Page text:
Fluid pipe guard device
United States Patent 4344544

A device insertable into a fluid pipe to obstruct free passage of a solid member therethrough. The invention is particularly useful to prevent the siphoning of gasoline from an automobile tank. The improved device comprises an assembly of a conventional coil spring and a flexible tape extending through a length of the spring from one end, extending outwardly of the spring and then connected to convolution of the spring at a spaced place along the spring, the tape then being doubled back and extending through the eye in a head at one end of the tape. The assembly is inserted within the filler pipe of the gasoline tank and a pulling force is applied to a free part of the tape which is located outside of the filler pipe, while the upper end of the spring is held against substantial movement. The result is a doubling-up of the spring so that it crisscrosses and obstructs passage of a siphoning tube to the gasoline within the tank.

Austin, Victor L. (9648 Cain Dr. NE., Warren, OH, 44484)
Application Number:
Publication Date:
Filing Date:
Primary Class:
International Classes:
B60K15/04; (IPC1-7): B67C3/00
Field of Search:
220/86AT, 220/86R, 138/42, 15/104.16, 366/336, 366/339, 210/492.2, 210/496, 210/435
View Patent Images:
US Patent References:
3990602Siphon-proof fuel tank1976-11-09Hollins220/86AT
3985259Anti-siphoning device1976-10-12Zell et al.220/86AT
3951297Anti-siphon gas tank adaptor1976-04-20Martin220/86AT
3920145Anti-siphoning device for fluid containers1975-11-18McGregor et al.220/86AT
3892330Vehicle anti-siphoning device1975-07-01Hotchkiss220/86AT
3888381Protective device for preventing withdrawal of liquid from a tank1975-06-10Russell, Jr.220/86AT
3016162Anti-siphoning device1962-01-09Cioffi220/86AT
3002649Fluid passage guard means1961-10-03Turley220/86AT
2506669Drainpipe stoppage preventer1950-05-09Henacker220/86AT
2496992Antisiphoning device1950-02-07Glidden220/86AT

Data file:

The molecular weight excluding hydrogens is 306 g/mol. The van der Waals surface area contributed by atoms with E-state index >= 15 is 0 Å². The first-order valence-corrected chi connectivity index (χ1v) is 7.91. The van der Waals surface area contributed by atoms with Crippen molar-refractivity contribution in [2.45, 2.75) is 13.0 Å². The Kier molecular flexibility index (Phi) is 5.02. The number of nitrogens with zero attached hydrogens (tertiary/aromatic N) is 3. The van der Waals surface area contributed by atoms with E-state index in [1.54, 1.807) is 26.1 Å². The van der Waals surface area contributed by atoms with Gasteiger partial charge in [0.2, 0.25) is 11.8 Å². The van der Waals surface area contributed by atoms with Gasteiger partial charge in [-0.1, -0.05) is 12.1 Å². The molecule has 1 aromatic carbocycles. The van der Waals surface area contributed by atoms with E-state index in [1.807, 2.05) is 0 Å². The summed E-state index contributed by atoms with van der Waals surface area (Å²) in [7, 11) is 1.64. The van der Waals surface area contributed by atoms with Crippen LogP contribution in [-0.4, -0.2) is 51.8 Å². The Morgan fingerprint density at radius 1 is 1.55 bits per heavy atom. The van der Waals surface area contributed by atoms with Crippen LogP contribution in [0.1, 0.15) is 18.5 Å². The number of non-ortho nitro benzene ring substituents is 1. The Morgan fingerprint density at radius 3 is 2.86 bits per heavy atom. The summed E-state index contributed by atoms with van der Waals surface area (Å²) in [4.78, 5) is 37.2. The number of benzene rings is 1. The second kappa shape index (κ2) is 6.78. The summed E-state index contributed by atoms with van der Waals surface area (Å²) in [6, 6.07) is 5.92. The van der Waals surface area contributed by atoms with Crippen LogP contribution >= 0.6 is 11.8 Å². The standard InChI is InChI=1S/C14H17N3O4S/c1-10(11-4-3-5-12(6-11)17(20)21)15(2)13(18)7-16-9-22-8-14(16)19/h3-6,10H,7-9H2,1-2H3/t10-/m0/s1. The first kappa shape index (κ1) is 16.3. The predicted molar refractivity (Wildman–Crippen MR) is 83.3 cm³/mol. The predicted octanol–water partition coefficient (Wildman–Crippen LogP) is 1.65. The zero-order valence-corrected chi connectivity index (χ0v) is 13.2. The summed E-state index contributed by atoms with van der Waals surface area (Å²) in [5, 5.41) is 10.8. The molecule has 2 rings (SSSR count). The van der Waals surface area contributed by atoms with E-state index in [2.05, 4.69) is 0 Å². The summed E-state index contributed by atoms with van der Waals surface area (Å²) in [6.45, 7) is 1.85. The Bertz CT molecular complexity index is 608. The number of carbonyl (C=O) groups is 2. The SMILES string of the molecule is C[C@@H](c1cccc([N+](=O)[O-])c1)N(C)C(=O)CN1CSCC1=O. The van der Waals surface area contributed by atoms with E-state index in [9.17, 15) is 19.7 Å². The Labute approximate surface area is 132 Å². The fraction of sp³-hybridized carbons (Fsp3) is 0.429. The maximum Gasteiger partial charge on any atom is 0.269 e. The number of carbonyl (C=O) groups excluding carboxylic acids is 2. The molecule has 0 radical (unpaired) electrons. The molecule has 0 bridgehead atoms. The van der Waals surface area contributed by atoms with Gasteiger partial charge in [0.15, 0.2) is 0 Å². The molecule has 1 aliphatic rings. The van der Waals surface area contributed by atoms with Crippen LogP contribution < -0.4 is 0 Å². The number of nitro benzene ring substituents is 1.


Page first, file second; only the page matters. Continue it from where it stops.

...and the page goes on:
2284107Thiefproof cap for tanks1942-05-26Sullivan220/86AT
2281448Device for partially obstructing pipes1942-04-28Mathey220/86AT
2099558Device for closing filling openings of liquid containers1937-11-16Dibelka et al.220/86AT
1971714Filling neck protector1934-08-28Harkness220/86AT
1931342Gasoline thiefproof appliance1933-10-17Broderick220/86AT
1766916Gasoline theftproof device1930-06-24MacLiver220/86AT
1156683N/A1915-10-12Havlicek et al.151/41.6

Primary Examiner:
Attorney, Agent or Firm:
I claim:

1. An antisiphoning device for the filler tube of a gasoline tank, comprising,

a normally-rectilinear, helically-coiled spring and a flexible tape having a head and a band portion extending from said head, said head having slot for passing said band portion,

said band portion being inserted into said spring at one end thereof and coming out of said spring in the space between convolutions of said spring at a place spaced some distance from said spring one end,

said tape being assembled with said spring in the manner specified and inserted through the opening into said filler tube and inwardly of the latter with said spring one end outermost,

whereby when a pulling force is applied to said band portion to pull the latter through the slot in said head while said spring one end is held against longitudinal movement, said band portion is foreshortened to cause portions of said spring to overlap and crisscross the interior of said filler tube and thereby form an obstruction to restrict the passage of a siphon tube and the like but permitting sufficient openings by reason of the convolutions of said spring to permit gasoline to flow past said obstruction.

2. In combination with a tubular passageway, a helical coil spring having portions fixed in said passageway in adjoining overlapping relation to crisscross the latter and thereby form an obstruction to restrict passage of a relatively rigid solid member having a substantial transverse width past said spring, but providing sufficient openings by reason of the spacing between convolutions of said spring to permit a fluid to flow past said obstruction,

said spring having a normally rectilinear formation, said portions thereof being displaced from rectilinear formation against forces tending to return said spring to its rectilinear formation, whereby parts of said portions are forcibly pressed against the inner surface of said passageway to hold said spring in position to form said obstruction, and,

a flexible tape having a head portion in abutting relation with an end of said spring, said tape extending from said head portion through the space between convolutions of said spring at a place spaced some distance from said spring end,

whereby when said spring in substantially rectilinear formation is placed within said passageway and a pulling force is applied to said tape in a direction toward said spring end while the latter is held against longitudinal movement, said spring doubles up within said passageway to said crisscross formation.